Sharon Ogilvie and Stéphane Beauchamp were thinking of their old age when they bought a second piece of land in Bolton-Est in 2017. Both in the construction industry, they took advantage of their respective strengths to create a country house in their image, which will generate some rental income. Aiming for LEED Gold certification was one of the challenges they set themselves.

Together since their studies in architectural technology at Cégep du Vieux Montreal 30 years ago, they took various paths through university: she chose environmental design, while he chose engineering. construction. Having founded their company Habitat-Fix some fifteen years ago, they were ready to embark on a project which they led from A to Z, taking charge of the design and management of the site, carrying out part of the work and almost all of the finishing work, including making the concrete kitchen counters themselves.

“Preparation is key for any project, big or small,” Sharon Ogilvie reminds us. If things aren’t aligned, if we don’t have a plan, we won’t know what to do when something unexpected happens. And it always happens. »

They began drawing up the plans for their country house in 2017, thinking about it day and night and making multiple modifications, until construction began in 2021, in the midst of a pandemic. In the meantime, they have taken courses offered by Écohabitation, in order to aim for LEED Gold certification (just awarded).

“We wanted to have fun, Sharon and I, by building an ecological house,” says Stéphane Beauchamp.

“There was a visit before the installation of the gypsum to check the mechanical components and do a blower door test,” he adds. And there was a post-construction visit to ensure that everything had been respected. Insulation, sealing, glazing, all this means that we have a quality construction, which is not energy-intensive. The electricity consumption is around $100 per month, not including the electric car. »

Complying with the requirements of the LEED system has not always been easy, recognizes Sharon Ogilvie. For example, they were desperate to find a WaterSense-certified low-consumption toilet with a clean design and easy maintenance that fit their budget. “Fortunately, during the process, Produits Neptune went for certification,” she says. The toilets are also manufactured here, in Saint-Hyacinthe. »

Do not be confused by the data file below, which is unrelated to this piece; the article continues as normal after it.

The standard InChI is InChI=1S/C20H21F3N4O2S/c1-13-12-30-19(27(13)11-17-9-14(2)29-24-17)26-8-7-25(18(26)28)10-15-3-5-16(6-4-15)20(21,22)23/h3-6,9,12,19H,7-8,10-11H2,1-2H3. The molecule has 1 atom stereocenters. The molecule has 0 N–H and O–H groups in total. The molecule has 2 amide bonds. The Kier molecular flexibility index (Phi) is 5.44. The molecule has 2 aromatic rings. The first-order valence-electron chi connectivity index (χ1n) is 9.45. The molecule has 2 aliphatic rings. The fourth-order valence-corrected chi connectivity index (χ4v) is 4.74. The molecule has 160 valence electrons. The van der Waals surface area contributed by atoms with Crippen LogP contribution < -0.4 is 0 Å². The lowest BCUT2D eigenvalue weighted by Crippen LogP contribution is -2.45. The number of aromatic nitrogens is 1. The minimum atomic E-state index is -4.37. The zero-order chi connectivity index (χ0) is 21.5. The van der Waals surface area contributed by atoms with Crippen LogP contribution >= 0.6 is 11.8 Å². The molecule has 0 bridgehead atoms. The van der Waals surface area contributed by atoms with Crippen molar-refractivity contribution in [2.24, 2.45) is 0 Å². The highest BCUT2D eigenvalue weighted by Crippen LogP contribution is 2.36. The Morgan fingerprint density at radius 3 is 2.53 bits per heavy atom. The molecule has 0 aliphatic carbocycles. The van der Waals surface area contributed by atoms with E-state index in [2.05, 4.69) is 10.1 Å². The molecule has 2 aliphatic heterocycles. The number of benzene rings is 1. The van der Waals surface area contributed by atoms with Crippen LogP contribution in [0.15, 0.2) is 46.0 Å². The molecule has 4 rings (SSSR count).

They followed orders very closely. But it was worth it. “We didn’t miss a minute because of a lack of materials,” says Stéphane Beauchamp. We had everything in time and before. Écohabitation had suggested having a construction site container, 20 feet long, to store everything. The door was locked with a big padlock and that was very helpful. We had the windows and the IKEA furniture in there for a month, we had the hardwood floors for a few months. You have no idea of ​​everything we bought at Costco along the way, because in addition to building it, we had to equip it, that chalet. We took what we needed as we went. »

It was important to them to use everything that came from the trees that were felled. “Nothing came out of the yard,” reveals Stéphane Beauchamp proudly. Two sawyers came to cut 1″ and 2″ boards. We used it to make the steps of our stairs, furniture, part of the gallery, lighting. It was very important for us to use wood to remind us of the existence of the wooded land. »

They are fully committed, settling in their trailer near the construction site from Friday evening to Tuesday evening to work there. They salute the competence and open-mindedness of the entrepreneur Christian Ledoux, who found solutions with them when problems arose.

“Despite all the surprises we had and the COVID extras, we have a cost overrun of 10% compared to the initial budget for 2018, notes with satisfaction Sharon Ogilvie. It took a lot of research, negotiation and economic gymnastics on the part of the entrepreneur. »

They remember with laughter the insulating wool they installed in the walls to respect their budget. They learned a lot from this first experience. They are already thinking about the next house, which they intend to build not far away.

Cost (including land): $500,000

Uncounted hours spent on the project: invaluable

Start of design: 2017

Duration of works: 15 months (from May 2021 to the end of August 2022)

Essentials: oiled hardwood floors, wood paneling on one wall and the cathedral ceiling (inside), exterior cladding in local spruce, large covered gallery to admire nature sheltered from the rain, toilets with skirt (with clean design), smart home

Another must: use wood from trees felled in the field on site